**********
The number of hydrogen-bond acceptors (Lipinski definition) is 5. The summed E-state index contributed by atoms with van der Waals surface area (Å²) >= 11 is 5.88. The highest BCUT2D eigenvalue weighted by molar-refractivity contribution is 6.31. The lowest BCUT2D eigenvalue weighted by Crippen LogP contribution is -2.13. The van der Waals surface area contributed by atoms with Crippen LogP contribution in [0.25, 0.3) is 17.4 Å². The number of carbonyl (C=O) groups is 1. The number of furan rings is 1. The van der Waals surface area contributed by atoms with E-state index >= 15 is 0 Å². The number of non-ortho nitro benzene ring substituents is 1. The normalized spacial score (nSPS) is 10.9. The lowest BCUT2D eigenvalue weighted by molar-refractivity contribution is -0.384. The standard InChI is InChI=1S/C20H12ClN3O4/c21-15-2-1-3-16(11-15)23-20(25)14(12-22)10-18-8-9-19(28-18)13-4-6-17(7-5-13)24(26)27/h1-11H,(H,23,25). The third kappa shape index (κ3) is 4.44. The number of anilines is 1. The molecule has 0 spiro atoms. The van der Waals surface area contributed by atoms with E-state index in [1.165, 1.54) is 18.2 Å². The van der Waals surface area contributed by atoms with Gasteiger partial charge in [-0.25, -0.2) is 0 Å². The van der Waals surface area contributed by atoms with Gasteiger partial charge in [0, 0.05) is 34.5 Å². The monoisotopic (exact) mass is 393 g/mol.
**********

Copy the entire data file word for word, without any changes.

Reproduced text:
The number of hydrogen-bond acceptors (Lipinski definition) is 5. The summed E-state index contributed by atoms with van der Waals surface area (Å²) >= 11 is 5.88. The highest BCUT2D eigenvalue weighted by molar-refractivity contribution is 6.31. The lowest BCUT2D eigenvalue weighted by Crippen LogP contribution is -2.13. The van der Waals surface area contributed by atoms with Crippen LogP contribution in [0.25, 0.3) is 17.4 Å². The number of carbonyl (C=O) groups is 1. The number of furan rings is 1. The van der Waals surface area contributed by atoms with E-state index >= 15 is 0 Å². The number of non-ortho nitro benzene ring substituents is 1. The normalized spacial score (nSPS) is 10.9. The lowest BCUT2D eigenvalue weighted by molar-refractivity contribution is -0.384. The standard InChI is InChI=1S/C20H12ClN3O4/c21-15-2-1-3-16(11-15)23-20(25)14(12-22)10-18-8-9-19(28-18)13-4-6-17(7-5-13)24(26)27/h1-11H,(H,23,25). The third kappa shape index (κ3) is 4.44. The number of anilines is 1. The molecule has 0 spiro atoms. The van der Waals surface area contributed by atoms with E-state index in [1.165, 1.54) is 18.2 Å². The van der Waals surface area contributed by atoms with Gasteiger partial charge in [-0.25, -0.2) is 0 Å². The van der Waals surface area contributed by atoms with Gasteiger partial charge in [0, 0.05) is 34.5 Å². The monoisotopic (exact) mass is 393 g/mol.